A team of federal and university scientists reports a major breakthrough in the development of a highly effective vaccine against the deadly Nipah virus. The results of their study, "A Hendra virus G glycoprotein subunit vaccine protects African green monkeys from Nipah virus challenge," will appear in Science Translational Medicine online. The full study will be available following the release of the embargo at 2 p.m. Aug. 8, 2012.
The research team members are a collaborative group of investigators from the Uniformed Services University of the Health Sciences (USU), the University of Texas Medical Branch (UTMB) and Galveston National Laboratory (GNL), the National Institutes of Health's (NIH's) National Institute of Allergy and Infectious Diseases (NIAID) and Rocky Mountain Laboratories (RML), and the Boston University School of Medicine and National Emerging Infectious Diseases Laboratories Institute (NEIDL). The Henry M. Jackson Foundation for the Advancement of Military Medicine, Inc. provides technology transfer assistance in protecting the Nipah and Hendra virus vaccine developed at USU.
Nipah virus and Hendra virus emerged in the 1990s causing serious disease outbreaks in humans and livestock in Australia, Malaysia, Singapore, Bangladesh and India. Recent Nipah outbreaks have resulted in acute respiratory distress syndrome and encephalitis, person-to-person transmission, and greater than 75 percent case fatality rates among humans. The viruses are found naturally in several species of Pteropid fruit bats (flying foxes). The NIH and Centers for Disease Control and Prevention have classified Nipah and Hendra as biothreat agents, and the U.S. Department of Agriculture has characterized them as agriculture threat agents. In fact, the infectious agent of the recent cinematic release "Contagion" was modeled after Nipah virus.
In experiments carried out in African green monkeys at the RML in Hamilton, MT, where there is a high-level safety and security facility for working with live Nipah virus, the team of researchers, under the direction of Heinz Feldmann, M.D., Ph.D., chief of the RML, Laboratory of Virology, demonstrated that immunizing monkeys with a vaccine based on the Hendra virus attachment G glycoprotein afforded complete protection against Nipah virus infection with no evidence of disease.
"These findings are really quite promising and appear to offer a real potential treatment for either Nipah or Hendra virus infection in people," said Christopher C. Broder, Ph.D., professor of Microbiology at USU and study corresponding author.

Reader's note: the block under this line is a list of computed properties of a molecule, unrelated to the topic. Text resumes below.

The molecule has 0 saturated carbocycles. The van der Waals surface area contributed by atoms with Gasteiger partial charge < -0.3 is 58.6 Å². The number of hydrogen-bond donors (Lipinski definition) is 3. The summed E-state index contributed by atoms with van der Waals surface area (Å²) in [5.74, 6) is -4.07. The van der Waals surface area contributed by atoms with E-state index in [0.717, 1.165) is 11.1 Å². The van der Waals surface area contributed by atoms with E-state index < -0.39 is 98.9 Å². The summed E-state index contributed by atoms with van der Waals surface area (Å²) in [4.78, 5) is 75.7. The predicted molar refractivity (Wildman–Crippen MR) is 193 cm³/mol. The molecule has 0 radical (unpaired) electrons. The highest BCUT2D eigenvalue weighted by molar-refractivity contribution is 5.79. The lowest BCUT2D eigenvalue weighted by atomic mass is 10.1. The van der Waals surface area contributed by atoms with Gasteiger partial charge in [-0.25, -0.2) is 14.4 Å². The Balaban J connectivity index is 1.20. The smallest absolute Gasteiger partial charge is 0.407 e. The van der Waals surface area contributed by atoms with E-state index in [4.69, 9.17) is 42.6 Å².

The vaccine is a soluble portion of the G glycoprotein of Hendra virus, known as Hendra-sG, which mediates viral infection and is produced in the laboratory using molecular techniques. Lead author, Katharine Bossart, Ph.D., a USU alumna and assistant professor in the Department of Microbiology, Boston University School of Medicine, developed the Hendra-sG vaccine while a student in Dr. Broder's laboratory at USU. "Since the vaccine is only a recombinant piece of the virus, it can be produced by itself and purified, and is a type of vaccine known as a subunit, thus making it extremely safe to use," Dr. Bossart said.
According to study co-author Thomas W. Geisbert, Ph.D., professor in the Department of Microbiology and Immunology at UTMB and GNL, "This work now provides key evidence that a simple and safe recombinant vaccine against Nipah virus is possible. Demonstrating this in a nonhuman primate model is a major step forward in developing it for future therapeutic use in people."
Major support for the current study came from the NIAID, NIH, including grant U01-AI082121 awarded to Dr. Geisbert and R01-AI054715 to Dr. Broder.
"There are currently no approved vaccines for prevention of infection and disease caused by Nipah and Hendra for use people or livestock," Dr. Broder said. "The vaccine had previously shown protection in ferrets against Hendra virus infection, and in cats against Nipah virus infection. In addition, the Hendra-sG vaccine has been trialed in horses against Hendra virus in Australia where it has demonstrated complete protection against illness and infection. Demonstrating its potential as a safe and effective vaccine in monkeys is an important step toward being licensed for possible use in people."